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In 1968, my father and I visited our local congressman and asked him to initiate paperwork for me to gain entry to West Point. I had been to the Point many times on school trips–only 45 minutes away–and ran in high school track meets at the field house. The campus and atmosphere spoke to me; I wanted to be there. It was beautiful and intimidating. A short time after we met the congressman, a statistic came out: The average lifespan of second lieutenant West Point grad in Vietnam was three weeks. My father and I agreed maybe this was not the best time to do this. I backed off.
In high school, I was interested only in the 100-yard dash and Cathy Lewis. Vietnam was a long way off, and I did not harbor any ideas about being a hawk or a dove. During my college years, I witnessed all the anti-war demonstrations. Then My Lai. And Kent State. The deaths of the Kent State students killed by the Ohio National Guard pushed me over the edge. I had thought that LBJ was a great president, but I could not understand his belief in the prosecution of that war. And now Richard Nixon was president. Now there was somebody my generation could really get upset about. I became embarrassed to be an American despite all my patriotic upbringing in the post-WWII era.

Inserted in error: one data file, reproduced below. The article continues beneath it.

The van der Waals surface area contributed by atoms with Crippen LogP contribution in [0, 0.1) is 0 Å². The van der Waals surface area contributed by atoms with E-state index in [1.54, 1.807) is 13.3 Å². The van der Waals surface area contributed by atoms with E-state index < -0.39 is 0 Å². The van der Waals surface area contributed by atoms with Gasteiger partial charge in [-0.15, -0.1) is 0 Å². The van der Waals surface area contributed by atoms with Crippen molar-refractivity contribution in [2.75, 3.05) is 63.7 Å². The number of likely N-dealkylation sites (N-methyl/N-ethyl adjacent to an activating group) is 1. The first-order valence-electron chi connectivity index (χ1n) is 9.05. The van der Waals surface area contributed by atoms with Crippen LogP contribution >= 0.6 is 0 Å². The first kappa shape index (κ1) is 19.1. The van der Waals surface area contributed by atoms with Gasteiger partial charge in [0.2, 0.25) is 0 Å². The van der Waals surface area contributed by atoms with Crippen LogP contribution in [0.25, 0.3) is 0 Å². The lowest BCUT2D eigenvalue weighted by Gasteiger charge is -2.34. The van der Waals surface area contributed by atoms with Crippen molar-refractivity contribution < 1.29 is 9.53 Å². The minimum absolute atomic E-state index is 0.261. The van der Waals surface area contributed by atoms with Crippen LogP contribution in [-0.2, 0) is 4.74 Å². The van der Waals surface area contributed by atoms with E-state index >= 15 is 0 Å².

Summer of 1972, I took a solo hitchhiking adventure to discover the American West, the people, and myself. Those two months on the road demonstrated to me the goodness of our people, and the astounding natural beauty of our country.